Adults weighing less than 60 kg

    200 mg PO as a single dose, followed by 50 mg PO once daily in combination with sulfadiazine plus leucovorin is recommended by the HIV guidelines. Alternatively, pyrimethamine and leucovorin can be combined with clindamycin, atovaquone, or azithromycin. Treatment duration should be at least 6 weeks; however, a longer duration may be necessary if clinical or radiologic disease is extensive or if the response is incomplete at 6 weeks. Adjunctive corticosteroids may be administered when clinically indicated for the treatment of mass effect attributed to focal lesions or associated edema; however, discontinue as soon as possible. Anticonvulsants may be administered to patients with a seizure history during the acute treatment phase; however, they should not be used prophylactically. Chronic maintenance therapy should begin after acute treatment.

    Adolescents weighing 60 kg or more

    200 mg PO as a single dose, followed by 75 mg PO once daily in combination with sulfadiazine plus leucovorin is recommended by the HIV guidelines. Alternatively, pyrimethamine and leucovorin can be combined with clindamycin, atovaquone, or azithromycin. Treatment duration should be at least 6 weeks; however, a longer duration may be necessary if clinical or radiologic disease is extensive or if the response is incomplete at 6 weeks. Adjunctive corticosteroids may be administered when clinically indicated for the treatment of mass effect attributed to focal lesions or associated edema; however, discontinue as soon as possible. Anticonvulsants may be administered to patients with a seizure history during the acute treatment phase; however, they should not be used prophylactically. Chronic maintenance therapy should begin after acute treatment.

    Adolescents weighing less than 60 kg

    200 mg PO as a single dose, followed by 50 mg PO once daily in combination with sulfadiazine plus leucovorin recommended by the HIV guidelines. Alternatively, pyrimethamine and leucovorin can be combined with clindamycin, atovaquone, or azithromycin. Treatment duration should be at least 6 weeks; however, a longer duration may be necessary if clinical or radiologic disease is extensive or if the response is incomplete at 6 weeks. Adjunctive corticosteroids may be administered when clinically indicated for the treatment of mass effect attributed to focal lesions or associated edema; however, discontinue as soon as possible. Anticonvulsants may be administered to patients with a seizure history during the acute treatment phase; however, they should not be used prophylactically. Chronic maintenance therapy should begin after acute treatment.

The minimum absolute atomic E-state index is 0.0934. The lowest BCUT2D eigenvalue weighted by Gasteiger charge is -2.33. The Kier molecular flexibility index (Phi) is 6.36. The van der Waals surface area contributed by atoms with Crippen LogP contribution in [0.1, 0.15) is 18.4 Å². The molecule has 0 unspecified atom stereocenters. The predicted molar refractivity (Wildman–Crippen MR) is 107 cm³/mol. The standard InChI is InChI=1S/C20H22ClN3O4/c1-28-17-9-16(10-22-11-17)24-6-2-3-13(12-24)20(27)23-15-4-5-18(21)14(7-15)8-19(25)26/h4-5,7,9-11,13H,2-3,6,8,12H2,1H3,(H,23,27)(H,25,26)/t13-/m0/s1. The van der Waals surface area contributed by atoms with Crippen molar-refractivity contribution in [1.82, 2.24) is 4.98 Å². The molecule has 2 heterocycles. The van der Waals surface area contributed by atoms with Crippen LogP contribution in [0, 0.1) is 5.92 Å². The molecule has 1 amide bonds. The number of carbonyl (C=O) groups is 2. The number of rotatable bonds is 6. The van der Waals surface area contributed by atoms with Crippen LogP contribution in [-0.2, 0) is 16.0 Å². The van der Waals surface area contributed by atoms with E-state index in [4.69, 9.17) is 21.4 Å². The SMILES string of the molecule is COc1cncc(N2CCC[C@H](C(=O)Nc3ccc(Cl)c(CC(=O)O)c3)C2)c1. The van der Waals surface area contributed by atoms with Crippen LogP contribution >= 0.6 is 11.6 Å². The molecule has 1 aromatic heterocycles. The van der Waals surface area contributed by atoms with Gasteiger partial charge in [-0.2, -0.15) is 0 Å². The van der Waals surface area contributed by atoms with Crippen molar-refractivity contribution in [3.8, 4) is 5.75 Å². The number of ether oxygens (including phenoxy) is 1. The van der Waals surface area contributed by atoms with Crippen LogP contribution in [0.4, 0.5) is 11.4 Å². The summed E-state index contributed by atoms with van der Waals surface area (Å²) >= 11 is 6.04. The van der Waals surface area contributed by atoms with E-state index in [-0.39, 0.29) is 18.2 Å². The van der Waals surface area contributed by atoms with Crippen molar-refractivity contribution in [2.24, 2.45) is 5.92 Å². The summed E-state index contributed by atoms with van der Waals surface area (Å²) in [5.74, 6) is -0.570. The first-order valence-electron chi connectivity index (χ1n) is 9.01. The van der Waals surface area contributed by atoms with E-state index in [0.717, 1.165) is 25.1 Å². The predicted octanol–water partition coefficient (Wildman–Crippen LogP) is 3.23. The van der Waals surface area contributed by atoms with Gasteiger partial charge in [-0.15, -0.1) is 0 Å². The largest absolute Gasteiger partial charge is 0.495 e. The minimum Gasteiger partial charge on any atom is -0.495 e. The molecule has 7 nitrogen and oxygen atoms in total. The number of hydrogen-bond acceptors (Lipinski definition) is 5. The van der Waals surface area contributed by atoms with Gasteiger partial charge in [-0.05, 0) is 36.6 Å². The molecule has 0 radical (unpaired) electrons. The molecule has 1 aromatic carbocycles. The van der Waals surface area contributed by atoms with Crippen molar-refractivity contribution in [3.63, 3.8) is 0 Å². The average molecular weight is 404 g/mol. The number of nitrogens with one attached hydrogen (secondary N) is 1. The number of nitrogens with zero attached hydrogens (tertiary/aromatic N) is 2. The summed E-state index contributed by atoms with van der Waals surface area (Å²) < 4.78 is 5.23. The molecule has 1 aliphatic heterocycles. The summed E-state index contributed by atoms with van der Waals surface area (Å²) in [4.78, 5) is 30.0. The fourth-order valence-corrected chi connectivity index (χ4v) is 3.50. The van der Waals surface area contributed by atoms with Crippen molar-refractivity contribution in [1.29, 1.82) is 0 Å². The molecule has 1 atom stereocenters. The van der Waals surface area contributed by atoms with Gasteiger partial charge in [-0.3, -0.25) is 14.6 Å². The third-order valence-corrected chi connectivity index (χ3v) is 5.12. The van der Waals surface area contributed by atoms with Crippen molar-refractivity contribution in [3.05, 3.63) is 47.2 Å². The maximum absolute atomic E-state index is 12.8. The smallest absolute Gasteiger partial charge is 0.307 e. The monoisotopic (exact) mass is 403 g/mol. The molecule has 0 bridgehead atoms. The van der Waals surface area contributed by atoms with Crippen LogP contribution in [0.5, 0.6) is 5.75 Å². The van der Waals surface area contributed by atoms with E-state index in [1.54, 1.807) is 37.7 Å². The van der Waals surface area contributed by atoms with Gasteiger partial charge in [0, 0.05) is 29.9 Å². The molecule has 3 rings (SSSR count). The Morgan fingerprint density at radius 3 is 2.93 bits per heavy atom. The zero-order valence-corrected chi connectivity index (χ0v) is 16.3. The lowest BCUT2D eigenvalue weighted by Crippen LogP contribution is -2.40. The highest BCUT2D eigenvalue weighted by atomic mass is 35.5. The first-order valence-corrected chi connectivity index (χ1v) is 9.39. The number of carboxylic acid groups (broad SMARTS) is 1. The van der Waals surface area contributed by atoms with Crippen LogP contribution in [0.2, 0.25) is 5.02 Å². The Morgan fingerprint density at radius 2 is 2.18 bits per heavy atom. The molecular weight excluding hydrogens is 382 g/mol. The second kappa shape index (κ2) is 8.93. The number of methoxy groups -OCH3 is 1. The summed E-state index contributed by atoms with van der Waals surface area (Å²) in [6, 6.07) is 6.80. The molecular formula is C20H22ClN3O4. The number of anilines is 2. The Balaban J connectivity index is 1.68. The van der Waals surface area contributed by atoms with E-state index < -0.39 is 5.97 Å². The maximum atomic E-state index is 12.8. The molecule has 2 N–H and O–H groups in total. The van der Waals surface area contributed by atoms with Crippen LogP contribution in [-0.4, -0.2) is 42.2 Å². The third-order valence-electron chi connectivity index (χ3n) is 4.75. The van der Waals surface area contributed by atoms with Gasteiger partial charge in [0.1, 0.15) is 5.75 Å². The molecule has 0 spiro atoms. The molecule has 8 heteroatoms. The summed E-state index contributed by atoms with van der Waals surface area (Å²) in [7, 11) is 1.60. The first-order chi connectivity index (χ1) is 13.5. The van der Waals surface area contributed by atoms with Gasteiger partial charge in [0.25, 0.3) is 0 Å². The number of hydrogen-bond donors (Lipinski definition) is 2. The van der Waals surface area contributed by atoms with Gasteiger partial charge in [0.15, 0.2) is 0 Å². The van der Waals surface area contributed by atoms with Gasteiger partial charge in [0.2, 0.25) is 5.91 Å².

Infants and Children

    2 mg/kg/dose PO once daily (Max: 50 mg/day) for the first 3 days, followed by 1 mg/kg/dose PO once daily (Max: 25 mg/day) in combination with sulfadiazine plus leucovorin is recommended by the HIV guidelines. Treat for at least 6 weeks (depending on clinical and radiologic response), then chronic suppressive therapy (secondary prophylaxis). For sulfonamide-intolerant patients, clindamycin may be substituted for sulfadiazine.

    For toxoplasmosis prophylaxis† in immunocompromised patients.
    For primary toxoplasmosis prophylaxis† in HIV-infected patients.
    Oral dosage
    Adults

    As alternative therapy, the HIV guidelines recommend 50 mg PO once weekly with weekly leucovorin and daily dapsone OR 75 mg PO once weekly with weekly leucovorin and dapsone. Another alternative regimen of pyrimethamine 25 mg PO once daily with daily leucovorin and atovaquone may be used. Primary prophylaxis is recommended in Toxoplasma-seropositive patients with CD4 count less than 100 cells/mm3 who cannot tolerate co-trimoxazole. Primary prophylaxis for TE may be discontinued in patients who have responded to highly active antiretroviral therapy with an increase in CD4 counts to more than 200 cells/mm3 for at least 3 months. Prophylaxis should be restarted if the CD4 count decreases to less than 100 to 200 cells/mm3.